Archaeologists have discovered a 4th Century Roman villa near Aberystwyth.
It is the most north-westerly villa found in Wales and has forced experts to reconsider the whole nature of Roman settlement across mid and north Wales.
Findings indicate Abermagwr had all the trappings of villas found further south, including a slate roof and glazed windows.
"The discovery raises significant new questions," said Dr Toby Driver and Dr Jeffrey Davies, excavation directors.
The villa is likely to have belonged to a wealthy landowner, with pottery and coin finds on the site indicating occupation in the late 3rd and early 4th Centuries AD.
It was roofed with local slates, which were cut for a pentagonal roof. The walls were built of local stone and there was a cobbled yard.
The confirmation of the villa comes after Royal Commission aerial photography during the drought of 2006 suggested marks of a building and a ditch which could be an important historical monument.
Dr Driver and Dr Davies, while filming for BBC2 Wales' Hidden Histories programme in 2009 conducted a geophysical survey of the field. It revealed a vast ditched enclosure and annex, as well the buried footings of a winged stone building.
This led to the 2010 excavations.
Dr Driver, of the Royal Commission on the Ancient and Historical Monuments of Wales and Dr Davies, formerly of Aberystwyth University, had previously excavated at the nearby Trawscoed Roman fort, which had been abandoned by AD 130.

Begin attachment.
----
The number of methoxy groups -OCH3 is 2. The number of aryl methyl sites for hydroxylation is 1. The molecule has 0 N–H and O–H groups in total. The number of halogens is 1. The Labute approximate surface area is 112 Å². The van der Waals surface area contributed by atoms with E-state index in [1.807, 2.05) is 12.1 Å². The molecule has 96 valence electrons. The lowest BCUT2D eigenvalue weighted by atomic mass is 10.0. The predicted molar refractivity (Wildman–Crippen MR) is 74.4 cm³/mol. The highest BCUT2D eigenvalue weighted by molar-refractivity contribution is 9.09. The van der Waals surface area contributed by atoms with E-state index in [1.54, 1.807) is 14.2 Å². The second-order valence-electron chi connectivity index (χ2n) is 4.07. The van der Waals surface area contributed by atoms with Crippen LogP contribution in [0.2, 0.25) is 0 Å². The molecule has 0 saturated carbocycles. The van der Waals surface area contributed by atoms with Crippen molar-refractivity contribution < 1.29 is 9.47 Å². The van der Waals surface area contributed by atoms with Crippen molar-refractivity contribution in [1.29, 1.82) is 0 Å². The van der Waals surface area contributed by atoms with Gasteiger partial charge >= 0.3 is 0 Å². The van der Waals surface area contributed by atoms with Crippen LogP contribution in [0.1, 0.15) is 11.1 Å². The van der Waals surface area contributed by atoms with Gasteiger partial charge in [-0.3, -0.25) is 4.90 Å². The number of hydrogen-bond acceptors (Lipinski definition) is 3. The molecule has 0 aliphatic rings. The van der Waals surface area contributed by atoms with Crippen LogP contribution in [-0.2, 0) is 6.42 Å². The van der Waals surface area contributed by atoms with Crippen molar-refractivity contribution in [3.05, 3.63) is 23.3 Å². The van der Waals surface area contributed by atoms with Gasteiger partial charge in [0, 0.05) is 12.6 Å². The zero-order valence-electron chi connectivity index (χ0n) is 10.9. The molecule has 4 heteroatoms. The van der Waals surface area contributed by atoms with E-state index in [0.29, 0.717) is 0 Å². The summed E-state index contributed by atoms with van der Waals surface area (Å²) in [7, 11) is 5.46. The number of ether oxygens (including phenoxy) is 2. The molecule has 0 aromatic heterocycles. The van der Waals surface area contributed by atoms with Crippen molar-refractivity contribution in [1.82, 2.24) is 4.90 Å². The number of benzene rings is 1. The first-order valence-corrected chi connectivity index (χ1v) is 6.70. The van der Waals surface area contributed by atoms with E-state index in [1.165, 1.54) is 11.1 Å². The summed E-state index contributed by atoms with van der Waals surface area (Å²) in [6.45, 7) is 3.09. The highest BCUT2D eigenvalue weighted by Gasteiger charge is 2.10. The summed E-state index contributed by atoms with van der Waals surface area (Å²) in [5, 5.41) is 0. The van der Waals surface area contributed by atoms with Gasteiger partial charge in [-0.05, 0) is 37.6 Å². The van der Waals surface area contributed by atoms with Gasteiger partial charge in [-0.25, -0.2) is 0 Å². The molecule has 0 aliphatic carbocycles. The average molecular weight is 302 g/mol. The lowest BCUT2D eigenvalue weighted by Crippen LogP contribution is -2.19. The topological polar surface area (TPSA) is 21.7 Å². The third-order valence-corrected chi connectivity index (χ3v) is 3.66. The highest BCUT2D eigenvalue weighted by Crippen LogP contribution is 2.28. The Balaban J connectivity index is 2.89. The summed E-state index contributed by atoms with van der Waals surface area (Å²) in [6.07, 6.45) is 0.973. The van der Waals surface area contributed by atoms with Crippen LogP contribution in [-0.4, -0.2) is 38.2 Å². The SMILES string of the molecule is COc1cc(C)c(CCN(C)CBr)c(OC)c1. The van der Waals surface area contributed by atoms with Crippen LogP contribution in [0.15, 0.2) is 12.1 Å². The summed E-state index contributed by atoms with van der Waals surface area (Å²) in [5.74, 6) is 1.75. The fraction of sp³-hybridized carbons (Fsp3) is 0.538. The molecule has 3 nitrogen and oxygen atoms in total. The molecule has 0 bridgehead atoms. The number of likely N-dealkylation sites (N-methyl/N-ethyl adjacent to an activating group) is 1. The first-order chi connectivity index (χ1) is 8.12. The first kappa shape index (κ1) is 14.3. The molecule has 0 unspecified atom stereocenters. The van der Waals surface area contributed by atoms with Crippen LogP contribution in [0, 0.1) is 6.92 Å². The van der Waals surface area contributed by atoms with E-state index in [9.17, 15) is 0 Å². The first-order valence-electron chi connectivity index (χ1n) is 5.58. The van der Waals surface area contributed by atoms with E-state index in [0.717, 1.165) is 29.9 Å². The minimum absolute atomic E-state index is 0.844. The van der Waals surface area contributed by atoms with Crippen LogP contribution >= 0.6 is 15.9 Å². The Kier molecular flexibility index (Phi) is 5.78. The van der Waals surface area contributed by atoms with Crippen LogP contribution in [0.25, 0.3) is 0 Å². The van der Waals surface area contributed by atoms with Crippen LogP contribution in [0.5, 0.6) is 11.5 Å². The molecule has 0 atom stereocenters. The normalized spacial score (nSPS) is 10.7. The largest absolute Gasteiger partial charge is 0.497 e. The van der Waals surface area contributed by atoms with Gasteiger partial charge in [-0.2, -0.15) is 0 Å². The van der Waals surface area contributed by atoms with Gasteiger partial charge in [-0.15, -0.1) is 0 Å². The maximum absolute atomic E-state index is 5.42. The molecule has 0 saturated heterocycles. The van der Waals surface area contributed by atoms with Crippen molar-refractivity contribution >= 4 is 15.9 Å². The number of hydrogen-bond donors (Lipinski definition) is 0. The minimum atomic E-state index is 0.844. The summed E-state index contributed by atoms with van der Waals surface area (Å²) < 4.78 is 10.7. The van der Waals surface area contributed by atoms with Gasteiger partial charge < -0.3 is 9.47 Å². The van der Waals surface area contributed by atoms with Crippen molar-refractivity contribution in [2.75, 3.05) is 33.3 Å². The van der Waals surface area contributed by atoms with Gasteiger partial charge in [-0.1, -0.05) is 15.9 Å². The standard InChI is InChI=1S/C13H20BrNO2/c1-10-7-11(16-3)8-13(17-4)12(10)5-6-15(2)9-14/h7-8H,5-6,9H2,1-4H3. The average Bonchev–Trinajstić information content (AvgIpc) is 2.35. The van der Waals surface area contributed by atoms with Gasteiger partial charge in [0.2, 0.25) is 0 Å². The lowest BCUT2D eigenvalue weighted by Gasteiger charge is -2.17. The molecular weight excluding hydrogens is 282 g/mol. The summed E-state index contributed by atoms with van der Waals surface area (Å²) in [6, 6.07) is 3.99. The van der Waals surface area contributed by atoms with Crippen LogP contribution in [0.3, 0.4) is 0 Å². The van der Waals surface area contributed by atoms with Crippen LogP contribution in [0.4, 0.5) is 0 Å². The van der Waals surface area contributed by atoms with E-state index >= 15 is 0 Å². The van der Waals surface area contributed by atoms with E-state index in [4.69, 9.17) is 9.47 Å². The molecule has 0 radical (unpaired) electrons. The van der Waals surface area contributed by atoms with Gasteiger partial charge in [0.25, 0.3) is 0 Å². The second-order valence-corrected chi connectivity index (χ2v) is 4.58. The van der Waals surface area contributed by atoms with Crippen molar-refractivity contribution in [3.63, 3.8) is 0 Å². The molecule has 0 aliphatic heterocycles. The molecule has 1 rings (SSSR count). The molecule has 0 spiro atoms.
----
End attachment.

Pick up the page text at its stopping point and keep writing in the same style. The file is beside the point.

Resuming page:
"Our trial excavations this year have confirmed the remains of an imposing Romano-British building in the heart of mid-Wales, where no Roman villas were previously known" they said.
"Here we have a later Roman building where the owners were importing pottery, using coinage, and insisting on decorative slate roofing akin to the largest Roman villas in England.
"The discovery raises significant new questions about the regional economy and society in late Roman Wales, and raises the possibility of future villa discoveries in the surrounding countryside".
The villa was heavily robbed for its building stone, probably in medieval times.
'Robber trenches' were dug into the ruins and the most useful blocks removed, leaving just the clay and stone packed foundations.
The land returned to farming and only the local name 'Magwr', meaning a "ruined homestead" preserves any memory of a building.
The excavation was supported by local landowner Huw Tudor and the site has already been visited by three local schools and a young archaeologists club.
Some of the finds will be displayed in the Ceredigion Museum, Aberystwyth.